Last tip on this point, post your goals in common places. That way everyone in your house can see and believe in the goals. The refrigerator is a great place to post!
2. Develop and maintain a “can do” mentality!
Are you a doer or a don’ter?
Johnny Wu, Pain & Gain
Ok, ok. Enough quotes for today. But seriously, let’s develop “doer” mindsets. Repetition is everything. You are what you tell yourself. So we challenge you to adjust your vocabulary. Stop telling yourself what you cannot do! Instead, tell yourself what you will do. Look in the mirror and affirm you can, you will, and success looks GREAT on you! Eventually, your body language, habits, and work ethic will exude confidence and excellence.
3. You get the first piece of the cake!
Imagine this: you get a freshly baked cake every pay period. As soon as this delicious, savory, warm, sweet-smelling cake comes out of the oven, the entire community shows up at your doorstep to take a piece of the cake that you earned. Being the kind person you are, you let everyone have a piece–often leaving yourself with the crumbs (like the little crumbs that get stuck under your fingernails). Not anymore!
We are applying our favorite birthday rule: you always get the first piece of your cake! So we advise that you pay yourself 10% first. Make this automatic. It’s your money! Let it build your emergency fund. Build that fund to at least $1,000 (goal is 3-6 months of expenses). Then, continue to work this muscle to build your long-term savings/investing.
4. Write down every last one of your expenses!
Divide your expenses into two baskets: essential and non-essential. Within the essential basket, break them down even further into variable and fixed expenses. You are conducting a Sherlock Holmes investigation into [Insert your name here]’s personal finances. We want you to be the best forensic detective ever! Identify where you spend literally every penny (even the ones that fell out of your pocket into the couch). Here are a few more things to think about:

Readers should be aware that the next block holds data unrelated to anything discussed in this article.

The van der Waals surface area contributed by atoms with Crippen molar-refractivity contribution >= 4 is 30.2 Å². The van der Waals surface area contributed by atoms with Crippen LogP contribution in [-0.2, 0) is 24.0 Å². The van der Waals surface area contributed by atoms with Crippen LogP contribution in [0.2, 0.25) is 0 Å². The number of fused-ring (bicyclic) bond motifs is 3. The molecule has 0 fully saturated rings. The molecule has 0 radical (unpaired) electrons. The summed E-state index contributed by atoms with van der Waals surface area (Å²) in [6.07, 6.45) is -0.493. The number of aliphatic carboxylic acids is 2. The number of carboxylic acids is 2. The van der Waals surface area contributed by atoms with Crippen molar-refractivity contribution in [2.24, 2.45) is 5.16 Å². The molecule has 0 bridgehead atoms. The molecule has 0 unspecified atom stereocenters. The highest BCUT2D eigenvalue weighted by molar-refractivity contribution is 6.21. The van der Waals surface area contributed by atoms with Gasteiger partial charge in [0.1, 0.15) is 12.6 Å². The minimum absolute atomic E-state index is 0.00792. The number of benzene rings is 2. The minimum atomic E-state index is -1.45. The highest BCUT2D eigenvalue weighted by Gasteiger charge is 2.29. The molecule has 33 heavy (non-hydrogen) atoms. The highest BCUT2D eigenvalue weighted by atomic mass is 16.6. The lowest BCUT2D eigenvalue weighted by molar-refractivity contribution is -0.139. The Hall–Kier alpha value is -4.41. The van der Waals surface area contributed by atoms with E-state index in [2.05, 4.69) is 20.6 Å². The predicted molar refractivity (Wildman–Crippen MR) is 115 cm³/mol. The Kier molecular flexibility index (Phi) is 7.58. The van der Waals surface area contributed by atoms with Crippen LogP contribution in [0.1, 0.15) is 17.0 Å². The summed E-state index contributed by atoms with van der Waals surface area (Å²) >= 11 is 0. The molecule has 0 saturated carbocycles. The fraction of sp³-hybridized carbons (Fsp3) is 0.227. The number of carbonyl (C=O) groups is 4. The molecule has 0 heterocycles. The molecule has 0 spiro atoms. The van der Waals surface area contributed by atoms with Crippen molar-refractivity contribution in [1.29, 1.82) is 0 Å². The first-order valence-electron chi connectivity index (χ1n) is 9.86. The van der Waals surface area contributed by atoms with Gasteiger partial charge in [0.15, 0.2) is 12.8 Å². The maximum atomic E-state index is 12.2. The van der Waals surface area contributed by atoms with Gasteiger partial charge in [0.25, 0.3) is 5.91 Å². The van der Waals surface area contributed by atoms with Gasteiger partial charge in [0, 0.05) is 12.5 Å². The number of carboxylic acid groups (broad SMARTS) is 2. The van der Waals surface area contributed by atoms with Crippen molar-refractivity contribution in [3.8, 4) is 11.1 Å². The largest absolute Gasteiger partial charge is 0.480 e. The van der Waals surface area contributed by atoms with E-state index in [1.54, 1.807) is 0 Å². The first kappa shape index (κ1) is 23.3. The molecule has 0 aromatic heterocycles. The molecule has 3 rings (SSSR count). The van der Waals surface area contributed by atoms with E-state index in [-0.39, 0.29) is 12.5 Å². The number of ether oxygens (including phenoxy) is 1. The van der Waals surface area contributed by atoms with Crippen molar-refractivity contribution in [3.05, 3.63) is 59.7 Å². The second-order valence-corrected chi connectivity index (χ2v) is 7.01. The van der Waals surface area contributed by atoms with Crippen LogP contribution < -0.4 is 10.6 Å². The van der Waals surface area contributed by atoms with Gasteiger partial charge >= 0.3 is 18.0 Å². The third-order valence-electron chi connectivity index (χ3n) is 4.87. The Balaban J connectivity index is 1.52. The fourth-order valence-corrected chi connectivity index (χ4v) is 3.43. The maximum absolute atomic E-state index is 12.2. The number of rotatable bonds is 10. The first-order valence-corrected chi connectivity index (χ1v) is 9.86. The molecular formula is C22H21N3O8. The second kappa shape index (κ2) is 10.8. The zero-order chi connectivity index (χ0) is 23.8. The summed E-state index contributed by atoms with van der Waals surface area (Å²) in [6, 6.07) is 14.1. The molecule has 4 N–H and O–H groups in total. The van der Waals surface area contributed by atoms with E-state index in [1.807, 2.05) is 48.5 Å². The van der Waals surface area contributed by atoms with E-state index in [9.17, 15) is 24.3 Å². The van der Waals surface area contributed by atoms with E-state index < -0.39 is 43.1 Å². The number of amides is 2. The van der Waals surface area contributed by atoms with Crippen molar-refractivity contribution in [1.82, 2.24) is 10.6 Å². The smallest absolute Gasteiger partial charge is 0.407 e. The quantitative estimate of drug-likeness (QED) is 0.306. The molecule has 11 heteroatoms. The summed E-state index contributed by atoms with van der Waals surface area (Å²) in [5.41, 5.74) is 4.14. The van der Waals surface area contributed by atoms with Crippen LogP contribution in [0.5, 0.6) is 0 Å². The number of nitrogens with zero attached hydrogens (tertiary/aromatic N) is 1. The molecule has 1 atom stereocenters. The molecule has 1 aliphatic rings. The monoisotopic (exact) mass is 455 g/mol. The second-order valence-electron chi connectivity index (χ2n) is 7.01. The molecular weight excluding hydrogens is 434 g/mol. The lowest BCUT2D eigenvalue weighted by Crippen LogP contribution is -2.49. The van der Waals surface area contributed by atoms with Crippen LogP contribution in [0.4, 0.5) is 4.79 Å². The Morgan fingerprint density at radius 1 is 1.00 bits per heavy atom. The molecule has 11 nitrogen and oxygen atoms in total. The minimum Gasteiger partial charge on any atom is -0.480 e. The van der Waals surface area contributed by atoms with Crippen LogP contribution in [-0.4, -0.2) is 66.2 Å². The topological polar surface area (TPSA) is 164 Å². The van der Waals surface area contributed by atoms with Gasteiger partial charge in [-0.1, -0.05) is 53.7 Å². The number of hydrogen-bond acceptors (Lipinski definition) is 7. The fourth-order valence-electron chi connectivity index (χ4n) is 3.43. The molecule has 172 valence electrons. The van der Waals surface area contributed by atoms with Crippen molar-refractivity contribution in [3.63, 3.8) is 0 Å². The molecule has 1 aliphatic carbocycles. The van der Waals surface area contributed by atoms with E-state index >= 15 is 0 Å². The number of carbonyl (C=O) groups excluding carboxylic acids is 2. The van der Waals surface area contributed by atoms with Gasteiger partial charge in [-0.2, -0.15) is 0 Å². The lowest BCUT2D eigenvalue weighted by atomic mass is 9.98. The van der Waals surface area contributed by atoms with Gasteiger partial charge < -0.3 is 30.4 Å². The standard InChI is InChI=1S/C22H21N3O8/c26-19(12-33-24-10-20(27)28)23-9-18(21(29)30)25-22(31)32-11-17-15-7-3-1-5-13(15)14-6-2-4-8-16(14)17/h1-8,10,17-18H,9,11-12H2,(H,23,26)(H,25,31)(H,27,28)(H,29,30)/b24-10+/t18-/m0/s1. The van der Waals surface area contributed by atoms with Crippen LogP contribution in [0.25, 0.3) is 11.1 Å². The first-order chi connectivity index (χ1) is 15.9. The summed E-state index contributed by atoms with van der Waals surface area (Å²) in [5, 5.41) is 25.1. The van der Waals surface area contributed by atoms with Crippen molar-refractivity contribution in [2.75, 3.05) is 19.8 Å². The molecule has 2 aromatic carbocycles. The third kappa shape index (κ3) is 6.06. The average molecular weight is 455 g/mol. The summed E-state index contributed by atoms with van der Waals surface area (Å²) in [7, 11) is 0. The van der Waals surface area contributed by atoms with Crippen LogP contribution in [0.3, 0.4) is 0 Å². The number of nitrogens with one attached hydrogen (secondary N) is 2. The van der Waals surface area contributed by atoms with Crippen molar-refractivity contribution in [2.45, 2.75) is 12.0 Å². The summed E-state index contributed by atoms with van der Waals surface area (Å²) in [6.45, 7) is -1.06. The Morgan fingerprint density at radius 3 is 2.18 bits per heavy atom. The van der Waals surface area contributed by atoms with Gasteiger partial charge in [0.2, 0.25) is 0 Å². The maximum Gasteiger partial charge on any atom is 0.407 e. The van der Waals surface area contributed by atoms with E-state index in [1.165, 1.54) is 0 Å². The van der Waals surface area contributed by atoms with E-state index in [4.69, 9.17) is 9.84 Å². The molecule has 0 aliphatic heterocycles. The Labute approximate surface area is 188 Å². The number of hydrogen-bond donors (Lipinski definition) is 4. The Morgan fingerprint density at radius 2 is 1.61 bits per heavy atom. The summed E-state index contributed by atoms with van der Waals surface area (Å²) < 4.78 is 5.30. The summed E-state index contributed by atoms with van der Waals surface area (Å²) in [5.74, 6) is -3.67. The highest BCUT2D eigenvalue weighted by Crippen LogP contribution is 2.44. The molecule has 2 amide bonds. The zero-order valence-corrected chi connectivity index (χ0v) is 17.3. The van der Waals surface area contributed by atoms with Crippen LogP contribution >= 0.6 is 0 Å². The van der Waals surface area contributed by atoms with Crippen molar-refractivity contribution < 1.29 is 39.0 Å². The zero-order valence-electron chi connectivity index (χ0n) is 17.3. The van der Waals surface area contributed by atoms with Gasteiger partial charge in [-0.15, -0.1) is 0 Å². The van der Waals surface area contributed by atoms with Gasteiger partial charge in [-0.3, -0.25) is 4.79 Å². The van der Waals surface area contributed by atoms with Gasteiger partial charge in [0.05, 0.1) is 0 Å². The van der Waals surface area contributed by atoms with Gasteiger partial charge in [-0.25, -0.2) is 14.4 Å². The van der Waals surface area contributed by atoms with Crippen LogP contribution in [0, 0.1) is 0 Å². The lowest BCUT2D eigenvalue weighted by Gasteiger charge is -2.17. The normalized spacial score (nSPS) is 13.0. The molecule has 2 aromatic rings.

Find out where your money is going.
Learn to what/whom you are dedicating your time and resources (priorities) and what you can potentially cut.
Study your spending habits to understand how all your expenses tie together. You may reveal an ugly truth. (e.g. a $5 value meal may not seem like a lot, but it adds up when you spend that amount three times/day.)
5. Prioritize your expenses and pay them on time. (This is where writing down your expenses comes in handy.)
We are going to state the obvious, essential expenses take priority over non-essential. Every. Single. Time. (e.g. XBox Game Pass does not come before food for the kids.) So make your bill payments automatic. Here are a couple of things to think about:
Check out these four essential “expense tires” that your financial vehicle cannot run without: Food, clothing, shelter, and transportation. Prioritize these above all other expenses.
Live below your means. You cannot live a Boardwalk lifestyle on a Baltic Avenue income. (Yes, that is a monopoly reference.)
6. Develop a budget aka a “monthly spending plan.”